Wednesday, August 30, 2006
When we doused our lamps and went to sleep the great ship was still moored at the dock. From the windows of our houses along the harborside, curtains pushed aside, we could make out its vastness against the backdrop of stars. The sailors came ashore to do what sailors do.
There was rain in the night and a bit of wind. But we slept soundly, accustomed to worse. Down a back street somewhere a loose shutter banged, untended, for a while, but its rhythms never entered our dreams, which were long, silent, and grey until at once dawn broke and we stretched our limbs and stepped outside.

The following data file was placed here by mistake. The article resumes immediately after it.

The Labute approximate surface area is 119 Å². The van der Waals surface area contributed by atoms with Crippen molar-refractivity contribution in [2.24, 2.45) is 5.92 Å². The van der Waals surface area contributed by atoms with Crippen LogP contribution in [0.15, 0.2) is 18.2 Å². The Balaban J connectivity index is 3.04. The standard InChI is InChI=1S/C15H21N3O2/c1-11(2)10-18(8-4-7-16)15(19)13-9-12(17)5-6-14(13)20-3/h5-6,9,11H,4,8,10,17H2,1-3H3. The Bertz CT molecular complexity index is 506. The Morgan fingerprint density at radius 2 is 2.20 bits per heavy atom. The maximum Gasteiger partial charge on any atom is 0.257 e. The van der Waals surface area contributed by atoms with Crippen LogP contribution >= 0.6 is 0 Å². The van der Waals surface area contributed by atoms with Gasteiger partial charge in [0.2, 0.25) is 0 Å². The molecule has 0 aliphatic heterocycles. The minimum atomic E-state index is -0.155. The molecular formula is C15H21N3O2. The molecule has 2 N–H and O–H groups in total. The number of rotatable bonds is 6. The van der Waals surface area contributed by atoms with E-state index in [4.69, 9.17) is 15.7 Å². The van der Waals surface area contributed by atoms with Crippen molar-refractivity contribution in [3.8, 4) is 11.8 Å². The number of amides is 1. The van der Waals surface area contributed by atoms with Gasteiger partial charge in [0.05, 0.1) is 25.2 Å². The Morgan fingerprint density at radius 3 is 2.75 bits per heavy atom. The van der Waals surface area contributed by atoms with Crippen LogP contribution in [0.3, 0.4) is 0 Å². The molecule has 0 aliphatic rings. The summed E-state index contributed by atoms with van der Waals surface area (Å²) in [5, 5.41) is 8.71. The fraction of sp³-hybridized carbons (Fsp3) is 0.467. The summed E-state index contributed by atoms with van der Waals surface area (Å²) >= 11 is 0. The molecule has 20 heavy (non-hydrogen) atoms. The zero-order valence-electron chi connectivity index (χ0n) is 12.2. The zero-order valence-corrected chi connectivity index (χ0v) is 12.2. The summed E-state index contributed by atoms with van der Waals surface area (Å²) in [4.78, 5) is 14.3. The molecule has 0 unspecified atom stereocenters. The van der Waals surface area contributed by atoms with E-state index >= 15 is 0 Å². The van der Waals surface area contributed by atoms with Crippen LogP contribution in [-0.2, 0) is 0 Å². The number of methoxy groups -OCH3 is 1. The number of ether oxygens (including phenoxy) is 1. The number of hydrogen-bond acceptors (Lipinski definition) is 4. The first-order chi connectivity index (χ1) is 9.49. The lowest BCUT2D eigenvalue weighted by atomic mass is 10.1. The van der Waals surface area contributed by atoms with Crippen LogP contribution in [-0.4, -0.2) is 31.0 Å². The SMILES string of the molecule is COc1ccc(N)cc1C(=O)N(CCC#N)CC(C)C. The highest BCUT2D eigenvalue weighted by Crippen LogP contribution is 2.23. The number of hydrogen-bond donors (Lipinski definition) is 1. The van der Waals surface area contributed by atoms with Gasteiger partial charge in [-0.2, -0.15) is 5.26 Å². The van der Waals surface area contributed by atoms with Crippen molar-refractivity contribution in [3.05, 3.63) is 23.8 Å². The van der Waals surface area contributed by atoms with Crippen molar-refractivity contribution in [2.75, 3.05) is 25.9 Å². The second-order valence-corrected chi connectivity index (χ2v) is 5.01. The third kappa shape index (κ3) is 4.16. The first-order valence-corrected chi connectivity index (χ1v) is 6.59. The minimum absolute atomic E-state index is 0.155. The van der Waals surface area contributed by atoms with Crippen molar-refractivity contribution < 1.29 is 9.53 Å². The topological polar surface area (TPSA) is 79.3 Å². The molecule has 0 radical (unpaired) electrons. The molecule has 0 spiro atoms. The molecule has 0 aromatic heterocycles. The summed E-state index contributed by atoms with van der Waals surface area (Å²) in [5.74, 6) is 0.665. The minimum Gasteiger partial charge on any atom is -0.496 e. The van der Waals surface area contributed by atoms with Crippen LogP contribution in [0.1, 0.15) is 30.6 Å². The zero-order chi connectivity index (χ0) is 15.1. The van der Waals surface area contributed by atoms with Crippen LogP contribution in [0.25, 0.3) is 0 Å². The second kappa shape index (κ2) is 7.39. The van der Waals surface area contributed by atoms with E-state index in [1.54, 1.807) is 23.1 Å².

A crowd had gathered at the water's edge. The ship had slipped away — nobody ever found out how. There was no sign of broken chains at the moorings. It had simply gone. With no pilot or captain to steer it back to land, we imagined the passengers far at sea, hushed along the rail, watching the water as the ship drifted on to parts unknown.
And now nobody sleeps well anymore.